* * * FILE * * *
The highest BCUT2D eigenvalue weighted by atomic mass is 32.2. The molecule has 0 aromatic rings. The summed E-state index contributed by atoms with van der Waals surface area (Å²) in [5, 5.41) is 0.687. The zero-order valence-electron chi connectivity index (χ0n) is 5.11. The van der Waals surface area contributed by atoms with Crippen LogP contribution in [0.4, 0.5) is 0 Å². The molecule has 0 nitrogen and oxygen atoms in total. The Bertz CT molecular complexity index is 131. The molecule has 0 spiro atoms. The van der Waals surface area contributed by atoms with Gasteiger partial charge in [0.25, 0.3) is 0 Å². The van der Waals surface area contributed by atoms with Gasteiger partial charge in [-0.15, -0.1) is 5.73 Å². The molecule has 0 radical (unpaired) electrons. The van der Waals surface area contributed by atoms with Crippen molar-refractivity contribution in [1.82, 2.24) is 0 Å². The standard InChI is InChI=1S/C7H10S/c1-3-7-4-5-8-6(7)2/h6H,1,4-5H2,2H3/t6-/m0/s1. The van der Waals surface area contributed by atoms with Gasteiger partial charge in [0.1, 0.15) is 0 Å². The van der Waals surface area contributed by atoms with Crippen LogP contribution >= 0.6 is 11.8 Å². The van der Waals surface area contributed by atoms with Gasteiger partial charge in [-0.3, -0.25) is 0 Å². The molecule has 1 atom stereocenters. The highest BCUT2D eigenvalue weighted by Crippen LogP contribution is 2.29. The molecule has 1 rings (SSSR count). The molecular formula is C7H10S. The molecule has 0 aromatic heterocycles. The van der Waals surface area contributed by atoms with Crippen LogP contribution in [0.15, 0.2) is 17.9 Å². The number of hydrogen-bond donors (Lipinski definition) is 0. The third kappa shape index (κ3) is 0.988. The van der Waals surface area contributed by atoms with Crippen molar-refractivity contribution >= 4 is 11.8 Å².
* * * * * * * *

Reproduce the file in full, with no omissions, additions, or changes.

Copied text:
The highest BCUT2D eigenvalue weighted by atomic mass is 32.2. The molecule has 0 aromatic rings. The summed E-state index contributed by atoms with van der Waals surface area (Å²) in [5, 5.41) is 0.687. The zero-order valence-electron chi connectivity index (χ0n) is 5.11. The van der Waals surface area contributed by atoms with Crippen LogP contribution in [0.4, 0.5) is 0 Å². The molecule has 0 nitrogen and oxygen atoms in total. The Bertz CT molecular complexity index is 131. The molecule has 0 spiro atoms. The van der Waals surface area contributed by atoms with Gasteiger partial charge in [0.25, 0.3) is 0 Å². The van der Waals surface area contributed by atoms with Gasteiger partial charge in [-0.15, -0.1) is 5.73 Å². The molecule has 0 radical (unpaired) electrons. The van der Waals surface area contributed by atoms with Crippen molar-refractivity contribution in [1.82, 2.24) is 0 Å². The standard InChI is InChI=1S/C7H10S/c1-3-7-4-5-8-6(7)2/h6H,1,4-5H2,2H3/t6-/m0/s1. The van der Waals surface area contributed by atoms with Gasteiger partial charge in [0.1, 0.15) is 0 Å². The van der Waals surface area contributed by atoms with Crippen LogP contribution >= 0.6 is 11.8 Å². The van der Waals surface area contributed by atoms with Gasteiger partial charge in [-0.3, -0.25) is 0 Å². The molecule has 1 atom stereocenters. The highest BCUT2D eigenvalue weighted by Crippen LogP contribution is 2.29. The molecule has 1 rings (SSSR count). The molecular formula is C7H10S. The molecule has 0 aromatic heterocycles. The van der Waals surface area contributed by atoms with Crippen LogP contribution in [0.15, 0.2) is 17.9 Å². The number of hydrogen-bond donors (Lipinski definition) is 0. The third kappa shape index (κ3) is 0.988. The van der Waals surface area contributed by atoms with Crippen molar-refractivity contribution >= 4 is 11.8 Å².